Achilles is the warrior; Hektor the family man. Yet his compulsion to fight has tragic consequences for Hector, who in Book 22 is slain in battle by Achilles. They promise to avoid fighting each other in the battles to come, and, as a token of their fellowship, they trade armor. Scamandrius was his Name which Hector gave, From that fair Flood which Ilions Wall did lave: But him Astyanax the Trojans call, From his great Father who defends the Wall. Her father and brothers were all killed by the Greek hero Achilles, and her mother died as well, leaving Andromache alone. And yet my mind forebodes, with sure presage, That Troy shall perish by the Grecian Rage. But may I be dead And the earth heaped up above me Before I hear your cry as you are dragged away.
In Troy, Hektor instructs his mother, Hekuba, about the rites to be held in Athena's temple, and then he goes to find Paris, who has been absent from the battlefield. His Wife beheld him, and with eager pace, Flew to his Arms, to meet a dear Embrace: His Wife, who brought in Dowr Cilicias Crown, And in her self a greater Dowr alone: Aëtions Heyr, who on the Woody Plain Of Hippoplacus did in Thebe reign. Parent of Gods and Men, propitious Jove, And you bright Synod of the Powrs above; On this my Son your Gracious Gifts bestow; Grant him to live, and great in Arms to grow, To reign in Troy, to Govern with Renown, To shield the People, and assert the Crown: That, when hereafter he from War shall come, And bring his Trojans Peace and Triumph home, Some aged Man, who lives this act to see, And who in former times rememberd me, May say the Son in Fortitude and Fame Out-goes the Mark; and drowns his Fathers Name: That at these words his Mother may rejoyce, And add her Suffrage to the publick Voice. Hektor agrees to the wisdom of this plan, and while he goes back to Troy, there is a short lull in the fighting. This entry was posted in , , , and tagged , , , , , , on by.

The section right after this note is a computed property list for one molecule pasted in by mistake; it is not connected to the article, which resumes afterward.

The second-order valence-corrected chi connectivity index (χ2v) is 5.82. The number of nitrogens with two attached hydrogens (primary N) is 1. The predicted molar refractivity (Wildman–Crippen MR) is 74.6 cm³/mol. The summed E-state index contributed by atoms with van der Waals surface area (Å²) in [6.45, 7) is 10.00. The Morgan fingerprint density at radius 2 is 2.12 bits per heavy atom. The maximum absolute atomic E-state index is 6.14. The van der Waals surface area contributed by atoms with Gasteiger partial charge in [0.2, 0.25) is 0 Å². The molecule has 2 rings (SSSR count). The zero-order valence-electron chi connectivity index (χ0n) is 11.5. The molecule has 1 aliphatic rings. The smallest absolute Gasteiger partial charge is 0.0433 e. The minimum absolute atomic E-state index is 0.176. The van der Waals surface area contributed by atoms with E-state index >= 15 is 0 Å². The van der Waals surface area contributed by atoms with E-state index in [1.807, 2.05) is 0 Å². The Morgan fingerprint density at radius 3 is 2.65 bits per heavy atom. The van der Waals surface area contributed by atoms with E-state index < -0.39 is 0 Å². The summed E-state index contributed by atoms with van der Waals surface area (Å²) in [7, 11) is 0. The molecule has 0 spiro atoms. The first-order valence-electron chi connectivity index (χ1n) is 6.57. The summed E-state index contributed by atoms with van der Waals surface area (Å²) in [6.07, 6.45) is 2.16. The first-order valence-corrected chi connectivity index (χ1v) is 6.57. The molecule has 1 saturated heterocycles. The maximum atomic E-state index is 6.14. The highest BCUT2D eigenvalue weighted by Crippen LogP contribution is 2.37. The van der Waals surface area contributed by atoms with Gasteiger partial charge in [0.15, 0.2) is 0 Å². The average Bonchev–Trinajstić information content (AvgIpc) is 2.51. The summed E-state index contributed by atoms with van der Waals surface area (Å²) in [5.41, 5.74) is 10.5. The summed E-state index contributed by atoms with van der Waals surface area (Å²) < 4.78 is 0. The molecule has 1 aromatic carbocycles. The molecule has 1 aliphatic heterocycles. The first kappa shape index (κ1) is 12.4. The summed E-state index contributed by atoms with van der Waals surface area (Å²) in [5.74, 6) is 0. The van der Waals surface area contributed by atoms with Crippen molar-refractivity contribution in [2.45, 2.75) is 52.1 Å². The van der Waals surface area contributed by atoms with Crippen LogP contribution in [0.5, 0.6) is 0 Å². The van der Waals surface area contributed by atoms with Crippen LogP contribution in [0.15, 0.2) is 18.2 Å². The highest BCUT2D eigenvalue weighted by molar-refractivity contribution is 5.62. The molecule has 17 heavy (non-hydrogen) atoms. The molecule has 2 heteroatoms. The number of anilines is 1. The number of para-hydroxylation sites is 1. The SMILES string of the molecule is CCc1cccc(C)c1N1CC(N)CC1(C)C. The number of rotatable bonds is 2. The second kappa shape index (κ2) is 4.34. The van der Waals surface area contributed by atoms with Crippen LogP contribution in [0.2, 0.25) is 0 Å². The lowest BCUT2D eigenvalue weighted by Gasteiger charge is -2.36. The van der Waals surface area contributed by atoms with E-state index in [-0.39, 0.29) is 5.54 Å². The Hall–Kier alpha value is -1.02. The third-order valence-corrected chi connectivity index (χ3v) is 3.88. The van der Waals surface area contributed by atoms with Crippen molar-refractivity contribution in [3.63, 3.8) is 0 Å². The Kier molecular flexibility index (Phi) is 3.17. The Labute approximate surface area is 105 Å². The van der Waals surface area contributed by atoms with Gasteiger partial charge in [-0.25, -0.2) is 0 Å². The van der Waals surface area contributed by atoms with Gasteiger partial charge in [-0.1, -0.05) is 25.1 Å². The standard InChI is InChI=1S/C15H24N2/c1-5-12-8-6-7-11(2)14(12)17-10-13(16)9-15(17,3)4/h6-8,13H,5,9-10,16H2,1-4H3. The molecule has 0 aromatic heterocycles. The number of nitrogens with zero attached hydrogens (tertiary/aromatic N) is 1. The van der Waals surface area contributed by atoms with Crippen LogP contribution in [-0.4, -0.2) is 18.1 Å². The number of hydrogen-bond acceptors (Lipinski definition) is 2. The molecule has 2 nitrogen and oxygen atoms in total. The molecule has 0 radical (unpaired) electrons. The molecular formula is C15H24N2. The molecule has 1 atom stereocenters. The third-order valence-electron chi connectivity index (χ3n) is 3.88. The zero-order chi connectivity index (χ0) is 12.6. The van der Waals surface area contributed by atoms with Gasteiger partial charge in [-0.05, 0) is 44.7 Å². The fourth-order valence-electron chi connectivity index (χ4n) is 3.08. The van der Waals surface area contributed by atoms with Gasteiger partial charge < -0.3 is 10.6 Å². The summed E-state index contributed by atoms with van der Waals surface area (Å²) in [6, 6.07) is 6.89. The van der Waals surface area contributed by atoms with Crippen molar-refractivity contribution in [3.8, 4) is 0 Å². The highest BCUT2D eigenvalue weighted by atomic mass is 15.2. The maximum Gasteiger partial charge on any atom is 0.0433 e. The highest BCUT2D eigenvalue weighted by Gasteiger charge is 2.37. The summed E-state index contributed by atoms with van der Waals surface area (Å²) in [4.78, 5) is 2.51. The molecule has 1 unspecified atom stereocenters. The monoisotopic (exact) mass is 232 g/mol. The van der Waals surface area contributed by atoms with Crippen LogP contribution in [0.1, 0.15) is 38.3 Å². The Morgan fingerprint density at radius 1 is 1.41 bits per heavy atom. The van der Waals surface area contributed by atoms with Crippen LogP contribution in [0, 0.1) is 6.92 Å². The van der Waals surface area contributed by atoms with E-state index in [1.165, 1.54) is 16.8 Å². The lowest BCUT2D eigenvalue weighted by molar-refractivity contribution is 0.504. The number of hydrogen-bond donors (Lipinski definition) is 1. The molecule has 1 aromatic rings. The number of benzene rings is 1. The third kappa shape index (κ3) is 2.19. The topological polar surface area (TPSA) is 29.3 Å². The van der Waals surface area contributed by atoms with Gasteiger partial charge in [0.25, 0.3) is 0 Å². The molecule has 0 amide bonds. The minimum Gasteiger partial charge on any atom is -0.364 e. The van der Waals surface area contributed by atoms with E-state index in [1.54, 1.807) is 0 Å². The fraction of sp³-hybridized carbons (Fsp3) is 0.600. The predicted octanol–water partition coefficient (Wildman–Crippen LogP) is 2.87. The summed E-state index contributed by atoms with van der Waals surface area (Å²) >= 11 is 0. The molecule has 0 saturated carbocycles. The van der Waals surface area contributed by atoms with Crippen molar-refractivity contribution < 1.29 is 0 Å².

They serve as an example to later generations. The main personages — Hector and his wife Andromache — are splendid both physically and morally, as was appropriate for ideal heroes. I see, I see thee, in that fatal Hour, Subjected to the Victors cruel Powr; Led hence a Slave to some insulting Sword, Forlorn and trembling at a Foreign Lord; A spectacle in Argos, at the Loom, Gracing with Trojan Fights a Grecian Room; Or from deep Wells, the living Stream to take, And on thy weary Shoulders bring it back. Similarly, Achilles goes into battle later, knowing he too will die, but feeling that honor requires his presence. Then with a final farewell, Hector returns to the battle, accompanied by Paris. After a brief battle, Achilles kills Hector.
Poor Andromache loses both her families to Achilles. The Iliad: a commentary: Volume 2. Hector speaks to his wife and child after returning from battle and although he does not know it yet, it is to be their last meeting before he is killed by Achilles. Her father was a priest of Apollo, Chryses. When Agamemnon is forced to return her by Achilles, Agamemnon instead takes Briseis from Achilles, resulting in Achilles absenting himself from battle in protest. Andromache Wife of Hector and Mother of Astyanax Andromache would often be compared to Helen, the wife of Menelaus, and although Helen was described as the more beautiful of the two, the characteristics of Andromache ensure that the wife of Hector was perceived as superior to Helen. Euripides tells of the slaying of Hector by Achilles, and then the throwing of Astyanax from the walls of Troy.